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How to deal with increased Long Term Care Insurance Premiums.

Pay the new premium, Reduce Benefit period, Reduce Daily Benefit, Reduce inflation Rider or cancel policy.

Many Insurance companies offering Long Term Care insurance policies are facing hard times and are having to increase premium rates for older people who use these insurance policies.

For people who bought their insurance years ago, the rate increase may be cheaper than buying new insurance currently but the increases can actually become unaffordable for some seniors, most of whom have fixed income from Social Security and little retirement savings.

Long Term care insurance is usually eligible for tax free benefits to the insured and the law states that the insurance company must guarantee that it is renewable to the client as long as they pay their premiums. So the insurance company cannot deny coverage to a client as long as they pay their premiums.

However the insurance companies are allowed to increase premium rates for people, not individually, but groups of people that fit a certain criteria, say people over 60 years who bought insurance in 1990.

The Government allows these rate increases because if the premiums set long ago are currently too low, the insurance company runs a risk of being unable to pay claims from policyholders.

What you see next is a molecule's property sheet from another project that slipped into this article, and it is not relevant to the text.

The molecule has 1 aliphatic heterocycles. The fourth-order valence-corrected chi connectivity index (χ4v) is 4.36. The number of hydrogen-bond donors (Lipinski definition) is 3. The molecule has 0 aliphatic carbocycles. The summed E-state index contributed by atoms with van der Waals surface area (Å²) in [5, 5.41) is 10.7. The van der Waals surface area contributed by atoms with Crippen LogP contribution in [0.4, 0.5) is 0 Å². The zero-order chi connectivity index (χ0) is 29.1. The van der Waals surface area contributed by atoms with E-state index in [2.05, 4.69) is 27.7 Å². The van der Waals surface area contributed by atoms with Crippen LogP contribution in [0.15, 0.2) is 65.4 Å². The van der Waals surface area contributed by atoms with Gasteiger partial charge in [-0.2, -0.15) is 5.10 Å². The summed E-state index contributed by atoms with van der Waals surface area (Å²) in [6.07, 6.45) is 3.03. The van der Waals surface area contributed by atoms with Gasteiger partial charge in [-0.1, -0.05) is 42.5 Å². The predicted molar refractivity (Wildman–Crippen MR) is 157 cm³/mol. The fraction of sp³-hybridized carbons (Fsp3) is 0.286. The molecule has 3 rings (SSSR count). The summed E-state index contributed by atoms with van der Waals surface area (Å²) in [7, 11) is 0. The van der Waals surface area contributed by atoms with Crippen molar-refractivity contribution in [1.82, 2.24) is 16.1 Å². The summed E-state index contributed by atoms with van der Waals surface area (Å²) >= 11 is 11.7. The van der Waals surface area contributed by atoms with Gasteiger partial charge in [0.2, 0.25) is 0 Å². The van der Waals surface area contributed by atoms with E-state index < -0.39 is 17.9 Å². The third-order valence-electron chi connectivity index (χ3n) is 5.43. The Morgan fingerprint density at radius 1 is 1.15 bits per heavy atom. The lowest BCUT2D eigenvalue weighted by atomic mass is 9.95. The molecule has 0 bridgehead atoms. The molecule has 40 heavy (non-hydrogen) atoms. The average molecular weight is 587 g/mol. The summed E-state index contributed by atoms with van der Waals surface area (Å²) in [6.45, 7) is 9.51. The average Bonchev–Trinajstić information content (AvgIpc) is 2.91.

When the premiums on your insurance increase, the insurance company can give you have several options that you can choose from depending on your financial status and your health status:

Accept the increased premiums.

You can keep your current policy as it is and agree to pay the new increased premiums. This is a good option if you like your current policy and are able to pay for it without much strain to your finances. This may also be the best choice given the rate increases are still lower than getting a new similar insurance policy.

Reduce Benefit Period.

You can also keep your current policy but reduce the policy's benefit period. If you are paying premium of $50 for a 10 year benefit period and they increase your premium to $100, you can reduce your benefit period to 5 years and remain with a premium of $50. This may be a good choice if you are healthy and don't expect to be incapacitated for a long time before you pass away.

Reduce Daily Benefits.

You can also keep your current policy but reduce the daily benefits from the policy to what you can afford to pay for. For example if your current daily benefits are $300 and its costing you $50 in premiums, if they increase your premiums to $80 for the same daily benefit of $300, you can reduce your daily benefits to say $200 and that will reduce your premium to something closer to $50 which you were paying before. This may be a good option if you don't expect to need too much money during the time when you will be using the insurance benefits. For example if you locate to a cheaper part of the country, you will spend less.

Reduce or remove Inflation Rider.

If you bought an inflation Rider in your current policy, that is when your daily benefit increases by a fixed percentage each year for a specified period of time to cover for inflation, you can reduce the inflation rider so that your premiums don't increase to an extent that you cannot pay. This can be a good option if you don't expect inflation to rise too high. Or you can also plan to relocate to another part of the country that is cheaper to live even with increased inflation rates.

Or Cancel Policy.

Finally you can cancel your long term care insurance policy if the rates are too much for you.